Baw Baw Plateau - snow in October
Early Friday morning in Bairnsdale for work – except someone hasn’t turned up. Great, I can head off … but … nope, we can still have a meeting. Finally, back to Traralgon and … the boss wants to have a coffee.
I had to travel down to the LaTrobe Valley for work and have always wanted to hike across Baw Baw Plateau so thought I could combine the two. It would be my first overnight hike for some time and my first solo overnighter in years. The plan was to start from Mt St Gwinear carpark and head across to the Alpine Walking track and see how far I could get. My original target was Mushroom Rocks but by the time I get to the trail head at Mt St Gwinear it’s already early afternoon. Plan B is Talbot Hut ruins.
The day was glorious – blue skies, a light breeze, and I’m ready to head off, and my phone rings. Mobile phones are horrendous things. After a quick couple of calls I’m finally off, climbing the grassy road up to St Gwinear summit. After a few hundred metres I notice small patches of snow by the side of the track – exciting – there should be more up higher.
I met a hiker heading the other way, hiking the Walhalla to Hotham section of the Alpine walking track. He had gaiters on. I met another party of hikers – two blokes (wearing gaiters) with their dog (not wearing gaiters) – also hiking Walhalla to Hotham. Maybe there is something in this wearing gaiters thing, I think to myself as I squelched on looking for a dry rock to sit on so I could hunt my gaiters out of my pack and wrap them around my ankles. Sadly, by the time I do, it is too late. The wettest bits of the track are behind me, the blister on my left heel is ready to pop and my boots, socks and feet are saturated.
Walking solo means you only have yourself to talk to. I am climbing a hill thinking I must be near the camp, telling myself that if I trip and fall and knock myself out on a rock ... I wonder what the news report would say: “Search on for missing hiker. Police have little concern at this stage because the missing man is an experienced bushwalker”. Or would it be: “Police fear for life of man hiking without gaiters. ‘He even left his walking stick behind’ the SES search leader said.” I am actually getting tired and slowing down to stop myself from stumbling. I check the map and matching landmarks to map marks figure I only have about 500m to go. I see a green tent through the snowgums and feel relieved that I will soon be at camp. Alas the green tent turns out to be a moss-covered boulder. I check the map again and realise I had misread it earlier; a quick correction and I now know for sure I really do only have about 500m to go. A few hundred metres further on and I use the GPS app on my phone and look at the scrap of map I am carrying (a photocopy of the section of the map that covers where I am hiking; the whole map is in my pack if needed) and kind of guess where I am on the map. I figure it’s a good estimate and that this time I am positively sure that I am absolutely, definitely only 500m from camp, so certain that I don’t bother getting the whole map out to check properly. I have hiked for many years, I am an experienced hiker and know how to read a map. What I should have also learnt by now, however, is that when you are tired and want to be at camp you are always at least twice as far away as you think.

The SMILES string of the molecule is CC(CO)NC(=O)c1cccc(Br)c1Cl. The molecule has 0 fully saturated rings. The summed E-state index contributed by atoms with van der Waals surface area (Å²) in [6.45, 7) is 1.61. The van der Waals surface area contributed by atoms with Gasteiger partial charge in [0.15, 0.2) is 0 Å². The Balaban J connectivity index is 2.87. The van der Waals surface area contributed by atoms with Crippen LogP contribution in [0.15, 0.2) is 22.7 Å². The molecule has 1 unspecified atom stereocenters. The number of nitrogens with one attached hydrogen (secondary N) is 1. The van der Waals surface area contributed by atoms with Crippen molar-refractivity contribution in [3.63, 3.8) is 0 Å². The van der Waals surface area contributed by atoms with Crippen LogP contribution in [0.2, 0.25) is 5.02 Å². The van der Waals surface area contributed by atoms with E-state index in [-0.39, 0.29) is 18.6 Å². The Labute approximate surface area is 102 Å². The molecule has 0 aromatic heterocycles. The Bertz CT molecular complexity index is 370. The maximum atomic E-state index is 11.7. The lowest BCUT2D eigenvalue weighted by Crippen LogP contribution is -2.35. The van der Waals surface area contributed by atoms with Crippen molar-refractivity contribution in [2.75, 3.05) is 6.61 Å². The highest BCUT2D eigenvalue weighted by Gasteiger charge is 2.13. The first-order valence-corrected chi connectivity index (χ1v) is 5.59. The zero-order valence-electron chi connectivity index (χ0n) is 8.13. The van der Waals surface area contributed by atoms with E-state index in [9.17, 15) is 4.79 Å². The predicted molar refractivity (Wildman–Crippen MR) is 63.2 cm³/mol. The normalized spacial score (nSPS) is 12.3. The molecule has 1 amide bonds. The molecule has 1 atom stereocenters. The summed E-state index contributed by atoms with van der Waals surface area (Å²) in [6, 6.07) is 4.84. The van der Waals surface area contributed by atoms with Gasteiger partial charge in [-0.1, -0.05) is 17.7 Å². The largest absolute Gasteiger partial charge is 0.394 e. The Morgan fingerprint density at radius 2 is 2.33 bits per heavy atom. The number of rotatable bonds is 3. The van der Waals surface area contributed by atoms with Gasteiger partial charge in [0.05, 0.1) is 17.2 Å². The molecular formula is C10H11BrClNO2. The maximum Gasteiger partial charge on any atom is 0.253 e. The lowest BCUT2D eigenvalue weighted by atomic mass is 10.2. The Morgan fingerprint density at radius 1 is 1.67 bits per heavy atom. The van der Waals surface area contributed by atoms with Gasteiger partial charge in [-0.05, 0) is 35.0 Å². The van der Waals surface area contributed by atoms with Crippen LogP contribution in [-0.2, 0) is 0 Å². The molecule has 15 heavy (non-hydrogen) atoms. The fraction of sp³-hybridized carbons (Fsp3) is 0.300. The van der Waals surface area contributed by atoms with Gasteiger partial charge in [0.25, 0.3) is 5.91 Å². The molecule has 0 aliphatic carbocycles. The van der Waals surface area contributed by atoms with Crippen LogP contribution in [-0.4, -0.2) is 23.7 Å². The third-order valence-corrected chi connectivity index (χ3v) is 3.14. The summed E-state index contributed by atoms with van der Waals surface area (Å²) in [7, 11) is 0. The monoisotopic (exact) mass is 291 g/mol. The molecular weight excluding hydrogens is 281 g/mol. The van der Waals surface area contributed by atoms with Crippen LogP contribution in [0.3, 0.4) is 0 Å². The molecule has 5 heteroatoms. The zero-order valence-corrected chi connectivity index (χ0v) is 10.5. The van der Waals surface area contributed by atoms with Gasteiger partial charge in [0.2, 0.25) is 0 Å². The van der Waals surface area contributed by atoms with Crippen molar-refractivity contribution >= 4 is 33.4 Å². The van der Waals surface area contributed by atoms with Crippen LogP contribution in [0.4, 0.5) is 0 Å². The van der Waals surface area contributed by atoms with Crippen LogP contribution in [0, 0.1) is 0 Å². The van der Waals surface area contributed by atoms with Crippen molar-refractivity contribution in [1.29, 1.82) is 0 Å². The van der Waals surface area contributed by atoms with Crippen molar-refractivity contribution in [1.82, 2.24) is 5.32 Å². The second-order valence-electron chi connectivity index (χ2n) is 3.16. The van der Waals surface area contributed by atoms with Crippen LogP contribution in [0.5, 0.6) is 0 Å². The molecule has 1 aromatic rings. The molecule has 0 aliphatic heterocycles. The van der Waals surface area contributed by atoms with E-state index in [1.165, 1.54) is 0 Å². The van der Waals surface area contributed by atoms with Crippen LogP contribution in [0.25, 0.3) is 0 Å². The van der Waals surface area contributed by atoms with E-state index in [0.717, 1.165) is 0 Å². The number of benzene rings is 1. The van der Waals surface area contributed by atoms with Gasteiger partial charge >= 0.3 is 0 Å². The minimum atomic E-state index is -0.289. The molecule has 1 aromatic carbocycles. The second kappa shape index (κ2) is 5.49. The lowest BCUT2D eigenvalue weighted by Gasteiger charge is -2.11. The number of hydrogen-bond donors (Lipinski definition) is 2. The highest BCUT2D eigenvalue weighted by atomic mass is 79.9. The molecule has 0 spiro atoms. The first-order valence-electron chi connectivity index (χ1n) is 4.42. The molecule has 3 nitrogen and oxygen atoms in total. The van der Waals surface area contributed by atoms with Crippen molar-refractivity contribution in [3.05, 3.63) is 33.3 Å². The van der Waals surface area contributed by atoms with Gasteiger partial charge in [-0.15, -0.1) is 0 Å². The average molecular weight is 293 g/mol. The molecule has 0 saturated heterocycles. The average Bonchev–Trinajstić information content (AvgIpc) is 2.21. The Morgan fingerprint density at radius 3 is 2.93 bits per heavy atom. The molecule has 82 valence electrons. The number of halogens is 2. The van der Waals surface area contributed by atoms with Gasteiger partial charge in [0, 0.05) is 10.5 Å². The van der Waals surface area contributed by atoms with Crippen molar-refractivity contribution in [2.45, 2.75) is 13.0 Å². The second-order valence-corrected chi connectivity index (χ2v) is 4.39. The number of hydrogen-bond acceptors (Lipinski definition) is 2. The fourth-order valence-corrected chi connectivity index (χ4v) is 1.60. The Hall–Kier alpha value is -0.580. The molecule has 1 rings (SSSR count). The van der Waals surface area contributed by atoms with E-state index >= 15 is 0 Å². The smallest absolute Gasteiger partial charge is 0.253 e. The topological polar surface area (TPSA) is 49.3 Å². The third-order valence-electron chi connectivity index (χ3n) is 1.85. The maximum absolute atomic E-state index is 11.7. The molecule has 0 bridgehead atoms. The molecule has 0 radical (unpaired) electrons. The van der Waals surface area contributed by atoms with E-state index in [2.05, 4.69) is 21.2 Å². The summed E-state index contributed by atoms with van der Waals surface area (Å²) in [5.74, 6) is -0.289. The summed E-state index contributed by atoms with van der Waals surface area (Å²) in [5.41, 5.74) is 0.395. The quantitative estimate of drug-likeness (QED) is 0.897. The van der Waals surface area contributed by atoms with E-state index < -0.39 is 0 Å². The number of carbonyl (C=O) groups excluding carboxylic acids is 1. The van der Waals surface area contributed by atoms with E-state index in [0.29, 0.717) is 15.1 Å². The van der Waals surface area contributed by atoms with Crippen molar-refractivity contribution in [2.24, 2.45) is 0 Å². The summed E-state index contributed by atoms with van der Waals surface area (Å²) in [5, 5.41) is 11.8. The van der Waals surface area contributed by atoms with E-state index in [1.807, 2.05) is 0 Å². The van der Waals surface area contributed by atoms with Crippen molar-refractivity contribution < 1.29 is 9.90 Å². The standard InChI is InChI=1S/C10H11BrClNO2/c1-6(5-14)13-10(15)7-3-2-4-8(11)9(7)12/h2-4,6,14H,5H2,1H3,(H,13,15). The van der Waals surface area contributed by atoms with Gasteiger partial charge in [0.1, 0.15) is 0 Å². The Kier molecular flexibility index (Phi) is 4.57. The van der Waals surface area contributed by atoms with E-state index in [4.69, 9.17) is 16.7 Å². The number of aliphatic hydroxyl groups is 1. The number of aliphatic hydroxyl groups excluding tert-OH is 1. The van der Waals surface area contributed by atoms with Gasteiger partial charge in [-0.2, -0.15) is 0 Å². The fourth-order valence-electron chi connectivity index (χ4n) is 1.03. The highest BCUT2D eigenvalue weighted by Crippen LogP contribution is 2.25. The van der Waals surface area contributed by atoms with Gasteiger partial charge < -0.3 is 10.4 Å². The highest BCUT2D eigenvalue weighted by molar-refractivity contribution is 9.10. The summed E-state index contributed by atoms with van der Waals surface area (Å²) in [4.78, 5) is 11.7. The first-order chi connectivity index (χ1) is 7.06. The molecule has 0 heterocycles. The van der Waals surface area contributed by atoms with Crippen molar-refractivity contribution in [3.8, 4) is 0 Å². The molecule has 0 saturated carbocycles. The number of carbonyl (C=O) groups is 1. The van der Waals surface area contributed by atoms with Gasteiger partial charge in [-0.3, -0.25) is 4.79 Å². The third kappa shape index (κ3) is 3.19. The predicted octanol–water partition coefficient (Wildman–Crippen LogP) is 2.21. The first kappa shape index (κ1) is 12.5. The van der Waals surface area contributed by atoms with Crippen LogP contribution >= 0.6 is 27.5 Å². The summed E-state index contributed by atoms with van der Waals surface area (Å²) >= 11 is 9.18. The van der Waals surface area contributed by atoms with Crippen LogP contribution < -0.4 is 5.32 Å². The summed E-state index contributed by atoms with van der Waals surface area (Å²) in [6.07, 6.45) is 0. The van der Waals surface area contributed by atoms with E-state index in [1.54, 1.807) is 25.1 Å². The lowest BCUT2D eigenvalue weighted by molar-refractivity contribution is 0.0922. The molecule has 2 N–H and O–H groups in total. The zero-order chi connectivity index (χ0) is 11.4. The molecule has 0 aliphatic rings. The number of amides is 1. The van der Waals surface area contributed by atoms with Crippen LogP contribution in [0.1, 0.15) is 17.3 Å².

|A moss covered rock - obviously. I think it's about 500m from the camping area, but I could be wrong.|
Thinking “Where the hell is this camp!”, I almost walk past it. Talbot Hut site is a great camping spot. There isn’t a hut, just the chimney, but there is a running creek for water and plenty of space for tents. I set up camp, cook dinner and relax. I text my wife to let her know I’m still alive, take a few photos with my phone and email them to various people with messages like “Hope you had a nice day at the office” in the hope of making them jealous. Mobile phones are great and an essential tool for the solo walker in case you do need help. It is therefore important not to waste the battery emailing photos or using the GPS app unless you really, really need to.
|My tent, purchased in the 1980s, next to the hut ruins.|
|The track through the snow.|
Saturday morning came with sunshine, bird song, hot coffee, snow gums and blue skies. It was going to be a fantastic day. I covered my heels with Elastoplast, put on some dry socks, broke camp, and started back. The track seemed drier than yesterday (or maybe it was because I was wearing my gaiters rather than carrying them). I made good time and was back at the car sooner than I wanted to be. And my dad’s hiking pole was still there, waiting for it’s first road test.
TRACK NOTES AND INFO
I didn't have any track notes, just made it up as I went using the Rooftop map, but it isn't a difficult walk. Navigation is easy and there are no big climbs. My pack weighed 16kg plus, but I have old gear - a 3.8kg Macpac Olympus tent from the 1990s and an even older backpack. I cooked on a Trangia (large size) that I bought when I went to Tassie for the Franklin River Blockade. Lightweight hiking? Well I did leave my spare camera and lenses at home. Overall, a great easy hike.